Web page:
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Articles on protected area management published in BioScience

Over 44,000 protected areas exist worldwide, covering nearly 14 million square kilometers. Although widely recognized as a cost-effective way to conserve biodiversity--their total area has doubled since 1975--protected areas face numerous problems. The BioScience Special Section is published immediately before the World Parks Congress being held in Durban, South Africa, from 8 September to 17 September. The coordinator of the Special Section is Jamison Ervin, a consultant to the World Wide Fund for Nature.

The Special Section includes an introductory article and four in-depth articles that describe and evaluate assessment systems that can be used to identify the most important threats facing protected areas. These include direct threats to the natural and cultural resources the areas are intended to protect, inadequate resources, and institutional problems such as inappropriate policies and inadequately trained staff.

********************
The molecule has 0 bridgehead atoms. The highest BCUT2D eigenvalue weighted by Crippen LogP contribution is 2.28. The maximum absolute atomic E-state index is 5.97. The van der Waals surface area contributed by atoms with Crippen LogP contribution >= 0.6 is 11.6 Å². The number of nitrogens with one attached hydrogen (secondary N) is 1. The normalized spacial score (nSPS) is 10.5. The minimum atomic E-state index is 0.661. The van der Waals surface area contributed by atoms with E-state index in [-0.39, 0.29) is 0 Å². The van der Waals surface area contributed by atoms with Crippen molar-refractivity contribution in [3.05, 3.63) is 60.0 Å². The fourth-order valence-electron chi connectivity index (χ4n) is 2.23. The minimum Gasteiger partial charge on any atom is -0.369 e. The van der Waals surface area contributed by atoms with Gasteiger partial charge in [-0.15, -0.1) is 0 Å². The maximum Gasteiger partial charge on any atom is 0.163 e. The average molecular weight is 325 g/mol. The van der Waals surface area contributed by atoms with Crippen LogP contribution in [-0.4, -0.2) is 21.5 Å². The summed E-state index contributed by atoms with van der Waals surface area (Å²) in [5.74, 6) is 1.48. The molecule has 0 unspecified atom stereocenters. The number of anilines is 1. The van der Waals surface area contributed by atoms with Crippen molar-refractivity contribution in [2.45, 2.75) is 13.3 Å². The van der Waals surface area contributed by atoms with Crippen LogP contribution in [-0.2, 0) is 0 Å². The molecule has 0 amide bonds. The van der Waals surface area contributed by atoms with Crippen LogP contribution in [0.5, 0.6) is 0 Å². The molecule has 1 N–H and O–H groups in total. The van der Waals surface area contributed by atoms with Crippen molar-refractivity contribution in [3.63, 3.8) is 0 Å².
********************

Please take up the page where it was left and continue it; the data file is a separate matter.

An article by Marc Hockings, "Systems for Assessing the Effectiveness of Management in Protected Areas," reviews 27 different assessment methodologies, including ones based on quantitative and qualitative data, using an evaluation framework developed by the World Commission on Protected Areas (WCPA). Only one of the methodologies reviewed by Hockings addressed all the elements considered in the WCPA framework (context, planning, input, process, output, and outcome). Hockings urges that assessments of protected area management effectiveness be more widely used, and that monitoring and evaluation become standard practices.

Jamison Ervin's article "Rapid Assessment of Protected Area Management Effectiveness in Four Countries" summarizes results from implementation of the Rapid Assessment and Prioritization of Protected Area Management (RAPPAM) methodology developed by the World Wide Fund for Nature. The approach highlighted five threats that warranted concerted policy efforts: poaching, alien plants, tourism, logging, and en
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Contact: Donna Royston
droyston@aibs.org
202-628-1500 ext. 261
American Institute of Biological Sciences
1-Sep-2003


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